HOLLYWOOD — There are several reasons why NBC is a solid favorite to retain its primetime leadership position in the upcoming season, but perhaps the biggest is that the network of both “Fear Factor” and “The West Wing” is easily the most balanced.
Although it has skewed older in recent years, NBC aims to serve all the 18-49 demo that most closely translates to advertising revenue. Chief challengers Fox and CBS, on the other hand, are strong in only half of this demo.
For example, according to Nielsen figures for the 2002-03 season, the Eye delivered the same 11 share as the Peacock in 35-49 but trailed badly in the 18-34 set (8 share vs. 12), while reality-driven Fox actually beat NBC in 18-34 (13 to 12) but couldn’t keep up among the older subset (10 vs. 12).
And then there’s ABC, which has struggled in recent seasons but, like NBC, is now exhibiting a good balance (10 share in 18-34 and 11 in 35-49). If the Alphabet can find some hits, they figure to come in both halves of the 18-49 demo, making the net potentially more dangerous for their rivals than some might think.
As for individual shows, only five series last season — Fox’s “Joe Millionaire” and “American Idol,” NBC’s “Friends” and “ER” and CBS’ “CSI” — averaged a 20 share or better in both 18-34 and 35-49. Each of these shows were big, broad hits that defined their respective networks.
If one half of the demo is more important, it has to be 18-34. Not only is this audience harder to reach, and thus more valuable to advertisers, but if you can grab them early, they’ll fit into the 18-49 bracket for years to come.
During the 2002-03 season, 10 of the top 12 programs among adults 18-49 garnered a higher share among 18-34s than 35-49s, with only a pair of CBS shows (“CSI” and “Survivor”) bucking the trend and faring better among the older half of the demo.
The age of 35 is something of a cultural dividing line, especially when it comes to CBS and Fox, and to a lesser extent, to scripted and unscripted programs.
Through six weeks this summer, for example, CBS claims only three of the top 30 programs among adults 18-34 but possesses nine of the top 30 among adults 35-49. The contrast is even starker at Fox, which has 12 of the top 30 in adults 18-34 but only “American Juniors” in the top 30 among 35-49ers.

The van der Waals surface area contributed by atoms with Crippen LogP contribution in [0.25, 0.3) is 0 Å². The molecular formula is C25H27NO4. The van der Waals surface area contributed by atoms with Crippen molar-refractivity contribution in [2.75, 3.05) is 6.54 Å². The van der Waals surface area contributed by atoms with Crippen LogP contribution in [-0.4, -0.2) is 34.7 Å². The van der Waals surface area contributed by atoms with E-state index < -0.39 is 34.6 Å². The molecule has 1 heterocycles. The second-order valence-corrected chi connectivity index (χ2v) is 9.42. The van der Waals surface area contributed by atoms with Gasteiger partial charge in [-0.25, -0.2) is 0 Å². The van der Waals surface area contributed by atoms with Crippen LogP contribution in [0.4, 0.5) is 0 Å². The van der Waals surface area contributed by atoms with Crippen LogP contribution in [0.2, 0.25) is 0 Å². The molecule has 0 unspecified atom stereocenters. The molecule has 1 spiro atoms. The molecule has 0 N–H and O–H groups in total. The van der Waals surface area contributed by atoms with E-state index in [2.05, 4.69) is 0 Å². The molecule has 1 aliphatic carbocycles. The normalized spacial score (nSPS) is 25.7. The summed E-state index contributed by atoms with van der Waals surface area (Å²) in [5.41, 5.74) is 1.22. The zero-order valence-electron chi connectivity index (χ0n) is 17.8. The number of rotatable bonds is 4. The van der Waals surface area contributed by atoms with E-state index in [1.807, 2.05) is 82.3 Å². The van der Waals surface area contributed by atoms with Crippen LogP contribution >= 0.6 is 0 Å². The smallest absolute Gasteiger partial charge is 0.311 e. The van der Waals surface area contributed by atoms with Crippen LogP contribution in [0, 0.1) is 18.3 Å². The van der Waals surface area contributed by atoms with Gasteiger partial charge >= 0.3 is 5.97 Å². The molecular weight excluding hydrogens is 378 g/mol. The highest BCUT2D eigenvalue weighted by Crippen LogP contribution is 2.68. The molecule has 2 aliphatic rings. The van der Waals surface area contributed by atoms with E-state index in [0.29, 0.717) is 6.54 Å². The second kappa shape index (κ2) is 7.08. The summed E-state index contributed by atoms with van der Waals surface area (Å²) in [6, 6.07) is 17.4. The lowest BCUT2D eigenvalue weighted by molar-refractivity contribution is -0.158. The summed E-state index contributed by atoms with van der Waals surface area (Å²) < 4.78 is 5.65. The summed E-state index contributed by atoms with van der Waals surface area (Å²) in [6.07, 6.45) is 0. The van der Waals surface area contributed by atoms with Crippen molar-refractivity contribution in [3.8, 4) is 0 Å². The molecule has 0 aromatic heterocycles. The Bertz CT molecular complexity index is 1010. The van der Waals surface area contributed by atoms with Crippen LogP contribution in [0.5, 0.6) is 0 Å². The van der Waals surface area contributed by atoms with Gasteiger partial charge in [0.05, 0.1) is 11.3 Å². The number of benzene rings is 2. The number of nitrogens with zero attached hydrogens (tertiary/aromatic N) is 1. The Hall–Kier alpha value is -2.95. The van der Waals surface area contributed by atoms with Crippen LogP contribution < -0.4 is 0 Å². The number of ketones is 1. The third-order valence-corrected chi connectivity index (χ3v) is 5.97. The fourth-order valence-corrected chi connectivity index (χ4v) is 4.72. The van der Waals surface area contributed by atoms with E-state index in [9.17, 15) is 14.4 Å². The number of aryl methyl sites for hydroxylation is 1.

NBC, again, is the most balanced — thanks primarily to a handful of unscripted skeins, which are taking the place of drama repeats on its sked. Net has 14 of the top 30 in 18-34 and 16 of the top 30 in 35-49.
And among genres, unscripted or “reality” programming on the major nets accounts for 13 of the top 30 programs among the 18-34 crowd but just seven of the top 30 among 35-49s. In other words, while none of the summer’s unscripted shows is a smash hit overall, they’re looking much more like powerhouses in the 18-34 column.
CBS is the exception when it comes to reality skews, as each of its unscripted skeins in recent years — “Survivor,” “Big Brother,” “Amazing Race” and “Star Search” — has performed better among 35-49ers than 18-34s.
Still, these are the Eye’s youngest-skewing shows, and they provide a youthful jolt to a net that would skew even older without them. Net also has high hopes for new dating show “Cupid,” which premiered last week and figures to skew young.
In much the same way that a Fox victory next season requires the net to do more than just beat up on its opponents in 18-34, CBS must look to shows like “Cupid” and more consistently address the under-35 group if it’s to make a run at NBC in the 18-49 demo derby.